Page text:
The District Court for good reason found that the secretary’s ban deprives disabled voters of the equally effective “opportunity to participate in” the “benefit” of in-person voting. 28 CFR §35.130(b)(1)(ii) (2019). The secretary does not meaningfully dispute that the plaintiffs have disabilities, that COVID–19 is disproportionately likely to be fatal to these plaintiffs, and that traditional in-person voting will meaningfully increase their risk of exposure. He argues only that the relevant “benefit” under the ADA is voting generally, not in-person voting specifically, and that absentee voting ensures access to that benefit. But under the ADA, “[t]he benefit itself . . . cannot be defined in a way that effectively denies otherwise qualified handicapped individuals the meaningful access to which they are entitled.” Alexander v. Choate, 469 U. S. 287, 301 (1985). In-person voters receive assistance from poll workers; need no witnesses, notaries, or copies of their photo IDs, as Alabama law requires for absentee ballots; and know their ballot will not arrive too late or be rejected for failure to comply with absentee ballots’ many requirements. ___ F. Supp. 3d, at ___, 2020 WL 5814455, *59–*60. Absentee and in-person voting are different benefits, and voters with disabilities are entitled to equal access to both.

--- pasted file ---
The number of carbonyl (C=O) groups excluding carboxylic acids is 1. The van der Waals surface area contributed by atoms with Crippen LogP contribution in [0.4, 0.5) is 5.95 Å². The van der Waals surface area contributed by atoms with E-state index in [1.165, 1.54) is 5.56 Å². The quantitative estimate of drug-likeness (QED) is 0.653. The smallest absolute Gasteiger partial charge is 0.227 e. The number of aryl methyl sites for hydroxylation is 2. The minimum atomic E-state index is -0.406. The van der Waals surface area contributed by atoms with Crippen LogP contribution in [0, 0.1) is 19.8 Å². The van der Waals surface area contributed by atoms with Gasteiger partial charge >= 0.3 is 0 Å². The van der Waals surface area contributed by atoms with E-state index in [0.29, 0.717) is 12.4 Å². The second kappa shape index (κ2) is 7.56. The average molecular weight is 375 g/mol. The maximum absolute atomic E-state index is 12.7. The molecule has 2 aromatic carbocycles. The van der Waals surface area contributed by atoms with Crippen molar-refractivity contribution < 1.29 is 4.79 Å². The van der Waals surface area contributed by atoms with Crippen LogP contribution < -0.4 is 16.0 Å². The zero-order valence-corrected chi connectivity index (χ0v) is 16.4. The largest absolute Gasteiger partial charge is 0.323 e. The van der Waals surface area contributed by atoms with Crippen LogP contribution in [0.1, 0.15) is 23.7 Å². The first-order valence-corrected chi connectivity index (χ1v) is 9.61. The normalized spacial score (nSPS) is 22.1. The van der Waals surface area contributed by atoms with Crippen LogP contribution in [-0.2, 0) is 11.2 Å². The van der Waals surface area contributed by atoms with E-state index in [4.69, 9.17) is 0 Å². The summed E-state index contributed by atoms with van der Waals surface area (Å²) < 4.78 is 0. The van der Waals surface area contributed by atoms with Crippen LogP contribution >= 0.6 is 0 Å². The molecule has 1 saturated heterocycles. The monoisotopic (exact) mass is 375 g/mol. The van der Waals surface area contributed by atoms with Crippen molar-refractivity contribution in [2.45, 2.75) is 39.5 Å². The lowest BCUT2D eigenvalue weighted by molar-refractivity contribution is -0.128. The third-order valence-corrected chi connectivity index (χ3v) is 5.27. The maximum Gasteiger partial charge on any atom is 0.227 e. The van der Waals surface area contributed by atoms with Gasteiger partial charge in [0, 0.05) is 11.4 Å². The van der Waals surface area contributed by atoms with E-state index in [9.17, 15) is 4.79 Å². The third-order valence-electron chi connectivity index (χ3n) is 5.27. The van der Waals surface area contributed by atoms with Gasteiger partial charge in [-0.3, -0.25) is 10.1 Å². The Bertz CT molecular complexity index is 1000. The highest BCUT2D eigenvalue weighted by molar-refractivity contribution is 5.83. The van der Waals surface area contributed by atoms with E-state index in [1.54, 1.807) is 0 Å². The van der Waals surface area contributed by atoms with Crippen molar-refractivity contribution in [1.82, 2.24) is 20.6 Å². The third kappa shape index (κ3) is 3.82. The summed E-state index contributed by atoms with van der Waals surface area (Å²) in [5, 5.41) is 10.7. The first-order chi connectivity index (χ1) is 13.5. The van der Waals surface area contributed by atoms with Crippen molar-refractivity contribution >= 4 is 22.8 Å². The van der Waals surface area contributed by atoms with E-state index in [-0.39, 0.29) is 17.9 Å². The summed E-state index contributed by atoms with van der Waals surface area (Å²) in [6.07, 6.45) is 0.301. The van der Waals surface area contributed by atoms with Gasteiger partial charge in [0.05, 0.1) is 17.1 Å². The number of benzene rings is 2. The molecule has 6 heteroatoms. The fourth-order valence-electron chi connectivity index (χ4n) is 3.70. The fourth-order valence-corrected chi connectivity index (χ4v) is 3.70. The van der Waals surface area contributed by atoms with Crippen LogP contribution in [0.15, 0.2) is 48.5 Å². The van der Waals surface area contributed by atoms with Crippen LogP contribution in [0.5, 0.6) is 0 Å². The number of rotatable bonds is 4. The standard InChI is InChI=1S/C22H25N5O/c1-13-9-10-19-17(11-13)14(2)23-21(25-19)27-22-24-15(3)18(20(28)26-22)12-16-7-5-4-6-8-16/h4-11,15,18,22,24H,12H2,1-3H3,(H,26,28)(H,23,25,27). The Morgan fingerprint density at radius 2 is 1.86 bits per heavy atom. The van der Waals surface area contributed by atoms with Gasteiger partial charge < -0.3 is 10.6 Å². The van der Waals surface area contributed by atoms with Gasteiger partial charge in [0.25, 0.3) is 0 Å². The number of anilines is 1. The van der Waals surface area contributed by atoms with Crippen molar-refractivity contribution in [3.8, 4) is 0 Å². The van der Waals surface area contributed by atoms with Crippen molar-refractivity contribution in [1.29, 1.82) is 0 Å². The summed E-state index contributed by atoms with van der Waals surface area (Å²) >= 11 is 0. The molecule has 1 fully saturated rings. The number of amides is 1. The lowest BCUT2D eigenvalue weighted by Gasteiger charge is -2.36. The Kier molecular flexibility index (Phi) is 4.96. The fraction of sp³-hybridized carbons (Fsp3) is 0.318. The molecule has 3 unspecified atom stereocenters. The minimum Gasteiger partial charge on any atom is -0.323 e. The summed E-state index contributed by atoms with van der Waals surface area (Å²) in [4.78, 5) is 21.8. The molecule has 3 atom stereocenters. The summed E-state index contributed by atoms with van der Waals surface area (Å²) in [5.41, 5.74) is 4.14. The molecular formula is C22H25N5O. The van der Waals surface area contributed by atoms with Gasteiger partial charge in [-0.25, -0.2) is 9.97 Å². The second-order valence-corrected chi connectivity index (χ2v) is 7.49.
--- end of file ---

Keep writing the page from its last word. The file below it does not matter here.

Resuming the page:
The District Court’s modest injunction is a reasonable accommodation, given the short time before the election. It does not require all counties to adopt curbside voting; it simply gives prepared counties the option to do so. This remedy respects both the right of voters with disabilities to vote safely and the State’s interest in orderly elections. The District Court’s compromise likewise does not risk creating “voter confusion and consequent incentive to remain away from the polls.” Purcell v. Gonzalez, 549 U. S. 1, 4–5 (2006) (per curiam). The injunction lifts burdensome requirements rather than imposing them, and permits county officials to help educate voters about whether curbside voting is available in their county. See ___ F. Supp. 3d, at ___, 2020 WL 5814455, *44. Moreover, the injunction neither invalidates state law nor prohibits the secretary from issuing guidance consistent with the District Court’s ruling. Id., at *45, *61–*62.
Plaintiff Howard Porter, Jr., a Black man in his seventies with asthma and Parkinson’s Disease, told the District Court: “ ‘[S]o many of my [ancestors] even died to vote. And while I don’t mind dying to vote, I think we’re past that – we’re past that time.’ ” Id., at *11, *15. Election officials in at least Montgomery and Jefferson Counties agree. They are ready and willing to help vulnerable voters like Mr. Porter cast their ballots without unnecessarily risking infection from a deadly virus. This Court should not stand in their way. I respectfully dissent.
1 The District Court also held that the ban on curbside voting violates the plaintiffs’ fundamental right to vote under the First and Fourteenth Amendments. Because I believe the injunction was appropriate under the ADA, I do not address the constitutional issues.
2 Alabama Dept. of Public Health, Characteristics of COVID–19 Cases (Oct. 20, 2020), https://www.alabamapublichealth.gov/covid19/assets/cov-al-cases-102020.pdf.